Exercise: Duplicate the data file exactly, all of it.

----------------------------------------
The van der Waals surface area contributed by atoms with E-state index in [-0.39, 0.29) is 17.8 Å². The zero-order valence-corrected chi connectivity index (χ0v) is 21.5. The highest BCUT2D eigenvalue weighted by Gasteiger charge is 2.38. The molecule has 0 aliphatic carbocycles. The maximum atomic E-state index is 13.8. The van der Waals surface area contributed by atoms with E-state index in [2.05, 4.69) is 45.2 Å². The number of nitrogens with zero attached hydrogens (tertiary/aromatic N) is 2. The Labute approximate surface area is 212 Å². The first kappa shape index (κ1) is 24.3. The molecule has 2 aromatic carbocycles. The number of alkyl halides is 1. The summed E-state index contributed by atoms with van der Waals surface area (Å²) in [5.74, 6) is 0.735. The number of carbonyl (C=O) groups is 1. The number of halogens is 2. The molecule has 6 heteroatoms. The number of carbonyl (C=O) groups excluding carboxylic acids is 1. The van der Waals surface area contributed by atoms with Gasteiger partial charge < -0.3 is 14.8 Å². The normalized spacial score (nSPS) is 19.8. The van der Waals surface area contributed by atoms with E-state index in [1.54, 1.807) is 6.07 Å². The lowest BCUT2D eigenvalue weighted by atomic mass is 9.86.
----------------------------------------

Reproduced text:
The van der Waals surface area contributed by atoms with E-state index in [-0.39, 0.29) is 17.8 Å². The zero-order valence-corrected chi connectivity index (χ0v) is 21.5. The highest BCUT2D eigenvalue weighted by Gasteiger charge is 2.38. The molecule has 0 aliphatic carbocycles. The maximum atomic E-state index is 13.8. The van der Waals surface area contributed by atoms with E-state index in [2.05, 4.69) is 45.2 Å². The number of nitrogens with zero attached hydrogens (tertiary/aromatic N) is 2. The Labute approximate surface area is 212 Å². The first kappa shape index (κ1) is 24.3. The molecule has 2 aromatic carbocycles. The number of alkyl halides is 1. The summed E-state index contributed by atoms with van der Waals surface area (Å²) in [5.74, 6) is 0.735. The number of carbonyl (C=O) groups is 1. The number of halogens is 2. The molecule has 6 heteroatoms. The number of carbonyl (C=O) groups excluding carboxylic acids is 1. The van der Waals surface area contributed by atoms with Gasteiger partial charge < -0.3 is 14.8 Å². The normalized spacial score (nSPS) is 19.8. The van der Waals surface area contributed by atoms with E-state index in [1.54, 1.807) is 6.07 Å². The lowest BCUT2D eigenvalue weighted by atomic mass is 9.86.